- Model objectives
- The adequacy of the conceptual model
- The adequacy of the mathematical model
- Calibration sufficiency
- Predictive models reasonableness
- Sufficiency of the uncertainty analysis
QA/QC procedures and implementation should be documented. The QA/QC documentation may include descriptions of:
- Checks on datasets used for model inputs. Data entry or interpretation errors can be identified.
- Checks on model construction. Construction and application of the mathematical model can be verified. For example, boundary conditions can be checked for entry errors, model grids can be checked for holes or areas of unintended high density, and verification that calibration points are input and used correctly.
- Checks on model results. Results should be checked for plausibility. Often, during review of model results, model setup errors can be identified that were overlooked during model construction. Checks can include model mass balance, water table contours and hydraulic head measurements. Maps or figures of model results can be used to assess spatial variability in model results or identify possible boundary condition errors.
Model archive documentation need not by submitted by the proponent to the regulator. Proponents should recognize however, that in the event of litigation, such documentation is discoverable and should accordingly be prepared to a high standard and kept safe for future reference.
Model datasets and results files should be archived in a way to allow ease of access at later dates. Proper archiving of key modelling input/output files can be important for (i) future follow-up work and/or (ii) potential review during a modelling audit.
It is good practice to use a model journal. Such a journal can provide both a record of what has been completed and a tracking method to locate appropriate files at a future date, if necessary. The journal should be used as a method to track the progression of the modelling process. As such, it is useful to keep concise notes on how the process evolved, inputs received or generated, and model output files.
A good record of model runs, which should be named in a logical manner, provides a useful resource when addressing questions or determining the cause for surprising or incorrect results. This is particularly important during the calibration and uncertainty analysis phases, but also important at other phases. The journal should include file names and locations of datasets, model inputs and model output files.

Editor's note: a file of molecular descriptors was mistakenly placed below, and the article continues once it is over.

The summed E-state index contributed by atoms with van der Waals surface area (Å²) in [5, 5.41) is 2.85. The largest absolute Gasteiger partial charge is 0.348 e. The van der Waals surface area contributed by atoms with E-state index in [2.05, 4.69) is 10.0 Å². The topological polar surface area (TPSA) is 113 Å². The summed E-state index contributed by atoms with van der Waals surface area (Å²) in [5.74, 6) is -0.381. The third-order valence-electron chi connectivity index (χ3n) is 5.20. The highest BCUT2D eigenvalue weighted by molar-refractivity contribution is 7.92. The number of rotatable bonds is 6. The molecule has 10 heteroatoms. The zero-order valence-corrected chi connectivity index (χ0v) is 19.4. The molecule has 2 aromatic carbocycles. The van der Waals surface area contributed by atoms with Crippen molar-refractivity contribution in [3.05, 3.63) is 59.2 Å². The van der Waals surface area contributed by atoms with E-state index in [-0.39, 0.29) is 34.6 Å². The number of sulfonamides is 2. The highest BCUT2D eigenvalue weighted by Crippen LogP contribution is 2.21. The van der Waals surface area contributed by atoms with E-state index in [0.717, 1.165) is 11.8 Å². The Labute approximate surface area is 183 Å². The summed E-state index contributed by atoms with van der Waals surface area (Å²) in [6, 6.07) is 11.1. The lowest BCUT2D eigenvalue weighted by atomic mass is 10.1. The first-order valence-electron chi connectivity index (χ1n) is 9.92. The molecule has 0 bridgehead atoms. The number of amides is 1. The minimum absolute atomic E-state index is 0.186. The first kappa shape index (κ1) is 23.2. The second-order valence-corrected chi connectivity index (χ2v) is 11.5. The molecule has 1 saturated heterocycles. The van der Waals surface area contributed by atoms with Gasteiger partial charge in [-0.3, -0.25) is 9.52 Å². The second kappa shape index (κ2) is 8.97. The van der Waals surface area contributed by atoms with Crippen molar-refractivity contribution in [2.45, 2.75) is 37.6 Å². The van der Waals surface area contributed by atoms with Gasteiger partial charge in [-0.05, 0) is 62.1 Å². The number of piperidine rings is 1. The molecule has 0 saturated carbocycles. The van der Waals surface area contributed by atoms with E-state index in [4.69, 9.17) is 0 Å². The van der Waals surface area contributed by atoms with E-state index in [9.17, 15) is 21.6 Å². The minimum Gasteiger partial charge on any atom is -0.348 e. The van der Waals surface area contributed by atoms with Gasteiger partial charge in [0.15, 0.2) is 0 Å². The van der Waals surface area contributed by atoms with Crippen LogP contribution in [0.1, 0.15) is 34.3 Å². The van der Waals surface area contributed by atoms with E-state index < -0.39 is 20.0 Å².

- Which of the following best states the purpose of model documentation?
- To identify problems with the conceptual model.
- To present graphical outputs of the mathematical model.
- To communicate model methods, assumptions, results and limitations in a clear and transparent manner.
- To describe predicted effects on the VEC of interest.
- All of the above.
- Best practices for model documentation include:
- Executive summary, introduction, data review and hydrogeological setting, conceptual model, numerical model, model calibration, model predictions, model limitations, conclusions and recommendations.
- Executive summary, conceptual model, model predictions, conclusions and recommendations.
- Executive summary, introduction, data review and hydrogeological setting, conceptual model, numerical model, model calibration, conclusions and recommendations.
- Executive summary, introduction, data review and hydrogeological setting, conceptual model, numerical model, model predictions, conclusions and recommendations.
- None of the above.
- Documentation on model review & QA/QC should be included because:
- It is best practice.
- Proper review and QA/QC can avoid setbacks upon completion of a modelling study.
- Documentation will ensure that the appropriate model methods have been used.
- A and B.
- A, B, and C.
- Plans for additional or on-going monitoring should focus on data collection only
for improving model calibration.
- Proper model archive documentation should be maintained because:
- It will be reviewed by regulators.
- It may be required to allow for future follow-up work.
- It may be required for a model audit.
- B and C.
- A, B, and C.
Proceed to Section 11: Model Review